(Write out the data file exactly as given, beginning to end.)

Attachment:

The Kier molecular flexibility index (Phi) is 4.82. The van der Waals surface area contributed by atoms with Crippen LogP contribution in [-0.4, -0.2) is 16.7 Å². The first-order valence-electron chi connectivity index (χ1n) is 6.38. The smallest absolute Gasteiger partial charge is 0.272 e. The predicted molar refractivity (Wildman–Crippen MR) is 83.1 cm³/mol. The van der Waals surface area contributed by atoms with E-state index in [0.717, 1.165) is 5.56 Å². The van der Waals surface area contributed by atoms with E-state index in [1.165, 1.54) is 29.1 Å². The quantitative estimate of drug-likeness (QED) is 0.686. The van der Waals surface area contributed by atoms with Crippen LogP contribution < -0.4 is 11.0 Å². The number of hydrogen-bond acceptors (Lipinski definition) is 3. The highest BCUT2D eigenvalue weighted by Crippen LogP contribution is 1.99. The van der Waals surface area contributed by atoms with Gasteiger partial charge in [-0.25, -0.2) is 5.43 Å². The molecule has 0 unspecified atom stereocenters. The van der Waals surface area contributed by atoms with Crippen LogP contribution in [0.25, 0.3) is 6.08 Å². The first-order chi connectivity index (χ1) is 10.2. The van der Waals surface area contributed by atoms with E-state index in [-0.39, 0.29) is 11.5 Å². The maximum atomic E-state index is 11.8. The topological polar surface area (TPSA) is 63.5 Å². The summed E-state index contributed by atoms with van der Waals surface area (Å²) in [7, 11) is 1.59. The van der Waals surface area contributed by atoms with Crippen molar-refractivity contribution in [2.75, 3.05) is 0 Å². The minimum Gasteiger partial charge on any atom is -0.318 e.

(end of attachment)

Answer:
The Kier molecular flexibility index (Phi) is 4.82. The van der Waals surface area contributed by atoms with Crippen LogP contribution in [-0.4, -0.2) is 16.7 Å². The first-order valence-electron chi connectivity index (χ1n) is 6.38. The smallest absolute Gasteiger partial charge is 0.272 e. The predicted molar refractivity (Wildman–Crippen MR) is 83.1 cm³/mol. The van der Waals surface area contributed by atoms with E-state index in [0.717, 1.165) is 5.56 Å². The van der Waals surface area contributed by atoms with E-state index in [1.165, 1.54) is 29.1 Å². The quantitative estimate of drug-likeness (QED) is 0.686. The van der Waals surface area contributed by atoms with Crippen LogP contribution < -0.4 is 11.0 Å². The number of hydrogen-bond acceptors (Lipinski definition) is 3. The highest BCUT2D eigenvalue weighted by Crippen LogP contribution is 1.99. The van der Waals surface area contributed by atoms with Gasteiger partial charge in [-0.25, -0.2) is 5.43 Å². The molecule has 0 unspecified atom stereocenters. The van der Waals surface area contributed by atoms with Crippen LogP contribution in [0.25, 0.3) is 6.08 Å². The first-order chi connectivity index (χ1) is 10.2. The van der Waals surface area contributed by atoms with E-state index in [-0.39, 0.29) is 11.5 Å². The maximum atomic E-state index is 11.8. The topological polar surface area (TPSA) is 63.5 Å². The summed E-state index contributed by atoms with van der Waals surface area (Å²) in [7, 11) is 1.59. The van der Waals surface area contributed by atoms with Crippen molar-refractivity contribution in [2.75, 3.05) is 0 Å². The minimum Gasteiger partial charge on any atom is -0.318 e.